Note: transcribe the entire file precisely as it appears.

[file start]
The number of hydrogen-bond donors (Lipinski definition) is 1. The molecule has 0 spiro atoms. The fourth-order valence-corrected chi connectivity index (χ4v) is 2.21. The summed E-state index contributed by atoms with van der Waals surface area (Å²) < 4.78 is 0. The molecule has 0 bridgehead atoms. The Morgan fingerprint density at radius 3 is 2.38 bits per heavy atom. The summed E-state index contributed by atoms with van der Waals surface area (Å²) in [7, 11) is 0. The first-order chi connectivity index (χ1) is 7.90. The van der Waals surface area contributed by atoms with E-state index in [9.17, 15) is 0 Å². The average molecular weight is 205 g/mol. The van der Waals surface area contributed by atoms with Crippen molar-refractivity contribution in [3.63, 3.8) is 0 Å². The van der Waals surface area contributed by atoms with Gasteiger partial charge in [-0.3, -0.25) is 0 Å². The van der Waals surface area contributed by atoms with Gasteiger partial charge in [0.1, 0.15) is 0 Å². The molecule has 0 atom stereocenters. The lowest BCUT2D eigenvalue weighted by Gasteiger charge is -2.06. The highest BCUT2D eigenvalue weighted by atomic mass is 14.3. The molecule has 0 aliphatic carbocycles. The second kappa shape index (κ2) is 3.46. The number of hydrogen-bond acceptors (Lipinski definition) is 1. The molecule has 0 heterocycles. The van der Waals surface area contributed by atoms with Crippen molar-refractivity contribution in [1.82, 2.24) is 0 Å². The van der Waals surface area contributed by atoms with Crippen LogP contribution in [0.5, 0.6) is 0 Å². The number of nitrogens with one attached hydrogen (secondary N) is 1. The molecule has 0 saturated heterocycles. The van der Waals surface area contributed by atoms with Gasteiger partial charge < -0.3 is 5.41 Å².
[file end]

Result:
The number of hydrogen-bond donors (Lipinski definition) is 1. The molecule has 0 spiro atoms. The fourth-order valence-corrected chi connectivity index (χ4v) is 2.21. The summed E-state index contributed by atoms with van der Waals surface area (Å²) < 4.78 is 0. The molecule has 0 bridgehead atoms. The Morgan fingerprint density at radius 3 is 2.38 bits per heavy atom. The summed E-state index contributed by atoms with van der Waals surface area (Å²) in [7, 11) is 0. The first-order chi connectivity index (χ1) is 7.90. The van der Waals surface area contributed by atoms with E-state index in [9.17, 15) is 0 Å². The average molecular weight is 205 g/mol. The van der Waals surface area contributed by atoms with Crippen molar-refractivity contribution in [3.63, 3.8) is 0 Å². The van der Waals surface area contributed by atoms with Gasteiger partial charge in [-0.3, -0.25) is 0 Å². The van der Waals surface area contributed by atoms with Gasteiger partial charge in [0.1, 0.15) is 0 Å². The molecule has 0 atom stereocenters. The lowest BCUT2D eigenvalue weighted by Gasteiger charge is -2.06. The highest BCUT2D eigenvalue weighted by atomic mass is 14.3. The molecule has 0 aliphatic carbocycles. The second kappa shape index (κ2) is 3.46. The number of hydrogen-bond acceptors (Lipinski definition) is 1. The molecule has 0 heterocycles. The van der Waals surface area contributed by atoms with Crippen molar-refractivity contribution in [1.82, 2.24) is 0 Å². The van der Waals surface area contributed by atoms with Crippen LogP contribution in [0.5, 0.6) is 0 Å². The number of nitrogens with one attached hydrogen (secondary N) is 1. The molecule has 0 saturated heterocycles. The van der Waals surface area contributed by atoms with Gasteiger partial charge < -0.3 is 5.41 Å².